The CTO wants all digital products to be state of the art. He wants to make sure all teams lead by their respective VPs are ahead of the curve.
He may view a digital transformation as a means to drop any kind of tech baggage. This can take the form of maybe letting go of off the shelf products from vendors and bringing things inhouse or thinking of creating a service-based architecture where each department or VP is tasked to ensure they always expose their product offering via an API. He is cognizant about timelines and may decide to break things up in phases where in the first phase he might just focus on certain key areas and rely on vendors for others.
The CTO is incentivized to ensure the transformation is done on time and under cost.
The VP of any department in the bank is responsible for managing teams of developers, designers, and product managers. A VP is a great manager. He is the point of contact to resolve issues and is in charge of hiring the right person for the job. He can foresee the hiring needs for his department and knows exactly what to look for in candidates.
The VP works very closely with the CTO and ensures the architecture he has in mind is implemented in time. He runs teams and makes the delivery happen.
The VP views a transformation from the lens of ensuring the teams are aligned and are meeting their target. He is incentivized to ensure the right person is hired for the right job and teams are able to function at high velocity and always have the information they need to do their job.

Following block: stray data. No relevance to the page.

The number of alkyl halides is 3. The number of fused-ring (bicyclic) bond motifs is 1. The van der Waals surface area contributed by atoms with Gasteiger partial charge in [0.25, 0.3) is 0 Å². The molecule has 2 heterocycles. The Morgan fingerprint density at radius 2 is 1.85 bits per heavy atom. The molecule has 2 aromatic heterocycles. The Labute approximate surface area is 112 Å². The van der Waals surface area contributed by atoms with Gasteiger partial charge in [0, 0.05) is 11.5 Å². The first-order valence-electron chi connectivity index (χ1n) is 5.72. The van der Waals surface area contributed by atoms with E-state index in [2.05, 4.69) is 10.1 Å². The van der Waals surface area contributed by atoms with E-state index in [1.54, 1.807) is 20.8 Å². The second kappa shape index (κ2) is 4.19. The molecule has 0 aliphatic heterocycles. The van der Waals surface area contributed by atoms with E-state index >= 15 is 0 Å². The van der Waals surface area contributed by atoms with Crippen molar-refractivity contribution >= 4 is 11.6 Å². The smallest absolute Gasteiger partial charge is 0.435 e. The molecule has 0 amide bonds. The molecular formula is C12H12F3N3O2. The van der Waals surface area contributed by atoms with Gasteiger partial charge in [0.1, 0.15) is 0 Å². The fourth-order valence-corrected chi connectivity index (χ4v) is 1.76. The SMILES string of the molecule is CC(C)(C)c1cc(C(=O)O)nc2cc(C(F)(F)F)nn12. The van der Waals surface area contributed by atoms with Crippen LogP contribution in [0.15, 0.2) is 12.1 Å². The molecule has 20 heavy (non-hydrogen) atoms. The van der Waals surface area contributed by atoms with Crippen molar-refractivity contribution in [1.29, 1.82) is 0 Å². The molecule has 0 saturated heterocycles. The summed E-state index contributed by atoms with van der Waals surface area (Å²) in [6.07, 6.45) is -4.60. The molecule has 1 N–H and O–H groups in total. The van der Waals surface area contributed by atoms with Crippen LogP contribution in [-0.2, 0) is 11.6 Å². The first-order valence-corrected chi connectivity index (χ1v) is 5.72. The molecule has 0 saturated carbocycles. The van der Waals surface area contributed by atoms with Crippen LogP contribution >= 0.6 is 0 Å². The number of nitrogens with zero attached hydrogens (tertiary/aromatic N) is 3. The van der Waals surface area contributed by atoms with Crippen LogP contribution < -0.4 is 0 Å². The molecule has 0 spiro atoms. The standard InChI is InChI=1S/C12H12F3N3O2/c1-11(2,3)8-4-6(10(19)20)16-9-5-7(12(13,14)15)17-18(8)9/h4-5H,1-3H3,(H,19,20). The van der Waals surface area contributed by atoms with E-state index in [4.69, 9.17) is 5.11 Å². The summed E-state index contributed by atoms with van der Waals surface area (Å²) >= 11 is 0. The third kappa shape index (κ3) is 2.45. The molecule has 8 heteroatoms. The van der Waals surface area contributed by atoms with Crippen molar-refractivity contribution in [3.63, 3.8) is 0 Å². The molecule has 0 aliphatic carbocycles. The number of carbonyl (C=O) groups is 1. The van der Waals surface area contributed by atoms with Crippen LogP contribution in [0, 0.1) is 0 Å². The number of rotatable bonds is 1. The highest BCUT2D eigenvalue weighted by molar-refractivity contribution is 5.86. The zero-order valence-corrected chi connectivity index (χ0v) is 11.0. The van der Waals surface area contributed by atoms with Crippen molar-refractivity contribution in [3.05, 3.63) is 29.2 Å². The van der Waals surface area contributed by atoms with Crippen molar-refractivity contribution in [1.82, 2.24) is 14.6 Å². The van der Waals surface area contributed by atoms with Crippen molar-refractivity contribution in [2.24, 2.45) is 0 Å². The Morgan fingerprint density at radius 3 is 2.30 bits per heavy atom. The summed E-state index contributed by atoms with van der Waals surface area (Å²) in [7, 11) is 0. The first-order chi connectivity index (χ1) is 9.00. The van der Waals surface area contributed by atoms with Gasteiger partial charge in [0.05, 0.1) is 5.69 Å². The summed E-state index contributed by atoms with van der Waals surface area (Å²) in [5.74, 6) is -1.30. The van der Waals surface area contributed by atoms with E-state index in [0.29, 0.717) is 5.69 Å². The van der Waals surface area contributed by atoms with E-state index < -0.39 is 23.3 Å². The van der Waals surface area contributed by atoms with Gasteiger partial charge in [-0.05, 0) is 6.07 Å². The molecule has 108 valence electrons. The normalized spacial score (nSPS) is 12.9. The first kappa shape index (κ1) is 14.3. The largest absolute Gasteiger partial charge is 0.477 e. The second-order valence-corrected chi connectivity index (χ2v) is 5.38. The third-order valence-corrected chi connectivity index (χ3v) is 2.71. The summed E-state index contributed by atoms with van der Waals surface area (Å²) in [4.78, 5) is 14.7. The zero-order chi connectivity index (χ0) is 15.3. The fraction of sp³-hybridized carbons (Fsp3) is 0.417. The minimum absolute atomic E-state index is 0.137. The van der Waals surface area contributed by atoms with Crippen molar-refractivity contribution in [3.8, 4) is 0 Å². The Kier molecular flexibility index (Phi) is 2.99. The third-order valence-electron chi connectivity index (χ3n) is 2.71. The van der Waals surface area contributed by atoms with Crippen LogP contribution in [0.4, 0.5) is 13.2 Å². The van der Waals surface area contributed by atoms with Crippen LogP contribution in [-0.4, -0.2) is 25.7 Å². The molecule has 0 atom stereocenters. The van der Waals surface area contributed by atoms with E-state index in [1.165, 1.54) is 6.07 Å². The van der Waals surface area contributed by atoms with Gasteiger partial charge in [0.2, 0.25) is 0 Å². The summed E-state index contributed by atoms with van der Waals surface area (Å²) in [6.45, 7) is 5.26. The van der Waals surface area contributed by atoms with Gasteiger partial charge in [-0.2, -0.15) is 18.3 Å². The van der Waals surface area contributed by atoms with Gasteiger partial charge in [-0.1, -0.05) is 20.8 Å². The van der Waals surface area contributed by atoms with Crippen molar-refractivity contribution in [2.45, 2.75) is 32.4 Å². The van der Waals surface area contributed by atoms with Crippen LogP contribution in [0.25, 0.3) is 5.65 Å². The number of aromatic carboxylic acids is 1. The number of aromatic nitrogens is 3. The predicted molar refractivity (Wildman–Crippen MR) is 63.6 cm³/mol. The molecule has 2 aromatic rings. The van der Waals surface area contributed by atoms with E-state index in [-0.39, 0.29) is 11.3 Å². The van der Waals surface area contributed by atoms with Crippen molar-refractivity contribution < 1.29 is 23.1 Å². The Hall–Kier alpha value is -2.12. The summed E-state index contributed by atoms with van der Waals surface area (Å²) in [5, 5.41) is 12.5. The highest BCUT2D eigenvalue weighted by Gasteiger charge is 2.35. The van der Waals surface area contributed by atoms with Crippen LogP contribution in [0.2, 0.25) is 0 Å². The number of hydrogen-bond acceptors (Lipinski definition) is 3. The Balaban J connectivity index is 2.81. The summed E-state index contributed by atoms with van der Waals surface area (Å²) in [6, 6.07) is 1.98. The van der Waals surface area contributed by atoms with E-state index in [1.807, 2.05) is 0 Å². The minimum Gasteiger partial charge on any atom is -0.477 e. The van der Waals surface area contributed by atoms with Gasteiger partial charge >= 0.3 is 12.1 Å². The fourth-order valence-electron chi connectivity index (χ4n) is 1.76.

The Software Developer is the person making things happen. He is the one building the product or making the digital transformation a reality.
Software Developers view any transformation as a means to bring more productivity into a system. Any change that makes a process faster, removes friction incentivizes them. They want to build products that touch people's lives or make internal systems that ensure business processes are frictionless and intuitive.
The user is right at the center of everything.
Users want to access all their information from anywhere at any time. From the bank’s perspective, a user might want the bank to understand their needs and educate them on the different products they offer only when he needs them.
The user views a transformation of a product as a process that brings more control to him/her. They want decision making to be easy and seamless. If a product brings value to them and at the right time they are incentivized to use it.
I’ve been an observer and have worked with large corporations as a consultant for quite some time. Over the years I’ve observed that most digital transformation strategies fail. They fail for different reasons, some aren’t able to execute well, some aren’t able to align different departments, some just take too long to go to market and are hence no longer relevant.
The few organizations that are able to change and transform their product offerings have some common principles. Here are some of the ones I’ve noticed: